Lee Hui En, Christine is a veterinarian with the Animal & Veterinary Programme Office at National Parks Board. The NParks Overseas Undergraduate Scholar holds a Bachelor of Veterinary Medicine with Honours from Royal Veterinary College, London.
WWhat do a pet cat, Crime Scene Investigation (CSI) and Christine Lee, NParks Overseas Undergraduate Scholar, have to do with each other?
The answer is: they all play a part in improving animal health in Singapore.
If you are wondering how, the answer is surprisingly simple. It begins with National Parks Board (NParks) and its position as the lead agency and one-stop service for animal and plant health for the entirety of Singapore.
In order to maintain our high standard of liveability, our animals need to be as happy and healthy as our humans. That is where Christine steps in – this veterinarian does not do visits or consultations, but works at the national scale to develop animal health and veterinary-related policies and programmes and enhance professional standards for the veterinary sector in Singapore.
That is the CSI part. To make informed policy decisions, Christine sometimes carries out necropsies on animal carcasses to analyse their cause of death. Just like in the crime show, the data collected provides vital clues about diseases that may be spreading amongst our animals and how we can prevent them.
After all, every living thing deserves a long, fulfilling life, whether it walks on two legs, four paws, or any number of feelers.
Connected to Nature
Since childhood, Christine felt deeply connected to all the wonders of the natural world. She kept pets, excelled at science, and naturally, dreamed of becoming a vet.
But as with many dreams, she wondered if it was feasible in the “real world”. Was there enough demand in the job market for veterinarians, and what sort of work would they do?
While she was searching for scholarships, NParks’ offer stood out in particular. “The availability of the scholarship revealed to me that Singapore needed veterinarians in public service,” said Christine. “This alleviated my initial doubts on whether a career in veterinary medicine in Singapore was worth pursuing.”
Under the scholarship, Christine would be a very different kind of vet, a prospect which she was eager to embrace. “The themes of contributing to a cause larger than myself, and bringing science and policy together deeply resonated with me.”
“While it was not necessarily a traditional career path for a veterinarian, working in public service would enable me to have a positive impact on people’s lives at a national and international level. This sounded both exciting and intellectually stimulating.”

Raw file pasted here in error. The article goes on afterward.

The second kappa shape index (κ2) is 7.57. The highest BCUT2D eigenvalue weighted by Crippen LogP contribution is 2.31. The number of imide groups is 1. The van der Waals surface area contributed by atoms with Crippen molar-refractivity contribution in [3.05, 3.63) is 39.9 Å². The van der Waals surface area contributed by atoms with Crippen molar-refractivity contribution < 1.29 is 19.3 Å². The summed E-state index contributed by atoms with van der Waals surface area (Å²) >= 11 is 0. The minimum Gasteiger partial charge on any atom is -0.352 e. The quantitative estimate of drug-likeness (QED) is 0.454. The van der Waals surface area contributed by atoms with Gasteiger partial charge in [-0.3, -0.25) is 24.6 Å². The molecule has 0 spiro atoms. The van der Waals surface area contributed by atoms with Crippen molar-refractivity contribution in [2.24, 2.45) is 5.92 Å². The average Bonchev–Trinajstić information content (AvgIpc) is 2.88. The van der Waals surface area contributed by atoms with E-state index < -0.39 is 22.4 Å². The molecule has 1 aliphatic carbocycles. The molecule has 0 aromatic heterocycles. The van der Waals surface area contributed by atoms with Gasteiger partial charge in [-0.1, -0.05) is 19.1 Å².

Animals Here, There, Everywhere!
Christine was selected for the scholarship and found herself studying a Bachelor of Veterinary Medicine with Honours at Royal Veterinary College, London. Her education had a farsighted outlook, and Christine found that her skills and experiences were not limited to the classroom.
This broader mindset was especially needful upon her return to Singapore, where she started work in the Animal & Veterinary Programme Office developing approaches to preventing and managing emerging infectious and zoonotic diseases. She was a key team member of Operation Vax Lyssa, an annual dog rabies vaccination exercise in fish farms off the coast of Singapore.
There is the CSI part: “My work in the Centre for Animal & Veterinary Sciences involves carrying out necropsies on animal carcasses and analysing biopsy samples as part of providing laboratory diagnostic services for Singapore.”
“The data gathered in turn provides us with information on the disease profiles of animals in Singapore.”
Such vital data has multiple applications, informing animal health and trade policies on local and global levels.
In the course of her work, she found her university studies useful in unexpected ways. Policy development requires sharp writing skills and the ability to communicate complex scientific information to a variety of audiences. She found herself drawing on her academic background to introduce new ideas and animal health initiatives effectively.
In this way, Christine’s vital work safeguards animal health and welfare at the national level.
Christine is not only a great vet, but a great singer as well! She has performed with the University of London Chamber Choir and undertook an international tour to Malta.
Variety in Vet Science
NParks led Christine to a career in animal policy, but the huge organisation has many other opportunities awaiting its scholars. These include community outreach activities, animal and wildlife management programmes, import and export work, and carrying out audits on animal-related businesses.
But when it came to advice about a career at NParks, Christine emphasised not only the variety of placements but the growth opportunities for the individual. “Working at NParks offers opportunities to participate in discussions on key animal health issues with veterinary professionals from around the world.”
“There are also plenty of opportunities to assist in disease investigations and be at the frontline of safeguarding animal health in Singapore.”
By choosing NParks, you choose not a career but a cause in life for other lives around you.